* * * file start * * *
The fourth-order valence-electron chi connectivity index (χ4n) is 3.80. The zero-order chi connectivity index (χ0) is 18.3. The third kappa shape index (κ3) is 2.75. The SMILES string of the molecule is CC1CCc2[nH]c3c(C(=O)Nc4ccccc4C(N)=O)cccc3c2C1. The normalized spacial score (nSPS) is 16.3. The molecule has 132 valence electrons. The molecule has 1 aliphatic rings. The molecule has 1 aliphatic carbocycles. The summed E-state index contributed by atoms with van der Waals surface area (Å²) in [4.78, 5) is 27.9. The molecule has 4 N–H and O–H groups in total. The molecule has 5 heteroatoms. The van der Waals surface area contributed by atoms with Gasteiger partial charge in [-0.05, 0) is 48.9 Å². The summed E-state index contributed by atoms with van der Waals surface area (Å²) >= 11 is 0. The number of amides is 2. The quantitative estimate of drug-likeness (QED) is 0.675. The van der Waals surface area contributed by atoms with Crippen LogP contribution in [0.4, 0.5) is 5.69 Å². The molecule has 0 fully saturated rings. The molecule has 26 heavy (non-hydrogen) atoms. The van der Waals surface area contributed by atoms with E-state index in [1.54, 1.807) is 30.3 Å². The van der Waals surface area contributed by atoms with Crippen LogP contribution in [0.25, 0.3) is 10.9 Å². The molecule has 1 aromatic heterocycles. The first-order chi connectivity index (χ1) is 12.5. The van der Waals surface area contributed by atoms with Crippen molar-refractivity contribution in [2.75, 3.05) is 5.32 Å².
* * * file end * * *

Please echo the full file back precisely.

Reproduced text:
The fourth-order valence-electron chi connectivity index (χ4n) is 3.80. The zero-order chi connectivity index (χ0) is 18.3. The third kappa shape index (κ3) is 2.75. The SMILES string of the molecule is CC1CCc2[nH]c3c(C(=O)Nc4ccccc4C(N)=O)cccc3c2C1. The normalized spacial score (nSPS) is 16.3. The molecule has 132 valence electrons. The molecule has 1 aliphatic rings. The molecule has 1 aliphatic carbocycles. The summed E-state index contributed by atoms with van der Waals surface area (Å²) in [4.78, 5) is 27.9. The molecule has 4 N–H and O–H groups in total. The molecule has 5 heteroatoms. The van der Waals surface area contributed by atoms with Gasteiger partial charge in [-0.05, 0) is 48.9 Å². The summed E-state index contributed by atoms with van der Waals surface area (Å²) >= 11 is 0. The number of amides is 2. The quantitative estimate of drug-likeness (QED) is 0.675. The van der Waals surface area contributed by atoms with Crippen LogP contribution in [0.4, 0.5) is 5.69 Å². The molecule has 0 fully saturated rings. The molecule has 26 heavy (non-hydrogen) atoms. The van der Waals surface area contributed by atoms with E-state index in [1.54, 1.807) is 30.3 Å². The van der Waals surface area contributed by atoms with Crippen LogP contribution in [0.25, 0.3) is 10.9 Å². The molecule has 1 aromatic heterocycles. The first-order chi connectivity index (χ1) is 12.5. The van der Waals surface area contributed by atoms with Crippen molar-refractivity contribution in [2.75, 3.05) is 5.32 Å².